Genetec Shares Data Privacy Best Practices For 2024.
Genetec Shares Data Privacy Best Practices – Genetec has shared its data protection best practices to help physical security leaders in Australia and New Zealand protect privacy, safeguard data, and enable trust without compromising security.
According to Genetec’s country manager ANZ, George Moawad, there are many practises security installers, integrators and end users should have front of mind when thinking about data privacy protection.
“These include collecting and storing only what data you need, limiting access to sensitive data, using randomisation to protect data, using anonymisation technologies, being transparent with users to gain trust, choosing a reliable storage provider and establishing strong data privacy policies,” Moawad explained.
According to Moawad, a fundamental rule of data security is to collect and store only essential information.
“The potential impact of a security breach can be reduced by minimising stored data,” he said. “It’s important to regularly review and audit data and dispose of unnecessary information responsibly.
“Enhancing data security also involves restricting access to sensitive information. Genetec recommends implementing data-sharing best practices, such as removing personally identifiable information to safeguard individual privacy.”
Techniques for anonymising personal information while retaining its utility include:
Randomisation (adding noise to numerical values such as an individual’s age or income)
Pseudonymisation (such as replacing names with unique identifiers), tokenisation (such as replacing credit card numbers with tokens that have no direct correlation to the original numbers)
Generalisation (such as converting exact birthdates to age ranges)
Data masking (showing only the first few digits of a phone number).
According to Moawad, another key element of data privacy relates to what you store – it’s possible to ensure privacy without compromising evidence.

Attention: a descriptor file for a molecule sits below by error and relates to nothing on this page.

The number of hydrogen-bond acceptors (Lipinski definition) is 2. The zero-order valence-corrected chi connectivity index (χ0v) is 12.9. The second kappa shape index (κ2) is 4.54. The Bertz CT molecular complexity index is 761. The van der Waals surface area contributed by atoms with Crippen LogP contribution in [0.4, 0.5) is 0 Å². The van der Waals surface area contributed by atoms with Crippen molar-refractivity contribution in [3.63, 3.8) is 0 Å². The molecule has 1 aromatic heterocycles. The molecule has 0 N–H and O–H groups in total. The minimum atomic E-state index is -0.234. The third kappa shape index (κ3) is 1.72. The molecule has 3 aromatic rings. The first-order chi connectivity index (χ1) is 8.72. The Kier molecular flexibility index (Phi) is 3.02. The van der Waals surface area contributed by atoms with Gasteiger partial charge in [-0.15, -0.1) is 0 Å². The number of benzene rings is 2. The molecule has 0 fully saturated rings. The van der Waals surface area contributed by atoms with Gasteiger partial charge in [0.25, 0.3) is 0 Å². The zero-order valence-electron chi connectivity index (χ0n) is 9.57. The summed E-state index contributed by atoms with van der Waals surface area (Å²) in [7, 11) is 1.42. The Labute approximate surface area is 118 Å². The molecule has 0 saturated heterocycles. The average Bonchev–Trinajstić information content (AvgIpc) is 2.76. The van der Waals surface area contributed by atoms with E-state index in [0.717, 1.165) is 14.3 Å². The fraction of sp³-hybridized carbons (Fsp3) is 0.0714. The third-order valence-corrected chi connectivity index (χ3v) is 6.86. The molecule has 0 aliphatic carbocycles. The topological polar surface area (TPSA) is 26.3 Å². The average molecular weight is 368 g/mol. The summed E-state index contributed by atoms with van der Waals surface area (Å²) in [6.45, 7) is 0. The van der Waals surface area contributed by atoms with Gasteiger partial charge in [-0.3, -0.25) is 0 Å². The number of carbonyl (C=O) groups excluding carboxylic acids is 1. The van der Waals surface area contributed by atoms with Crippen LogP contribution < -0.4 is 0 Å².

“By making use of technologies such as KiwiVision Privacy Protector, organisations can automatically anonymise images of people, so they can continue to survey surveillance footage while respecting privacy,” Moawad explained.
“This technology also offers an additional layer of security that ensures only authorized users can “unlock” and view unmasked footage while maintaining an audit trail.”
Genetec Shares Data Privacy Best Practices
Building trust through transparency and user consent is essential, according to Moawad.
“It’s important to clearly communicate with users about the data collection process, promoting informed decisions,” he said. “Organisations should also gain explicit consent before collecting and processing data.
“Organisations should also select a data storage provider carefully, ensuring a clear understanding of data storage, handling, and sharing practices. If using third-party services, organisations should demand strong security measures and reliable data handling practices. Establish who owns any data stored in the cloud, and any rights/privileges associated with the use or disclosure of any information.”
Establishing strong policies around data privacy is vital to ensure long-term data safety.
“Genetec recommends putting in place robust policies across the organisation.” Moawad explained. “Enforcing a transparent chain of custody through technology, such as a Digital Evidence Management System (DEMS), ensures accountability and traceability at every stage of the data lifecycle.
“Organisations should never have to choose between data privacy and security,” Moawad, said. “That’s why Genetec solutions are built on privacy by design principles so that our customers can ensure the highest levels of security while respecting personal privacy and complying with privacy laws.
“Data security is an ongoing process, and organisations should regularly update protocols, stay informed about emerging threats, and continuously educate their teams on best practices.”
“Genetec Shares Data Privacy Best Practices For 2024.”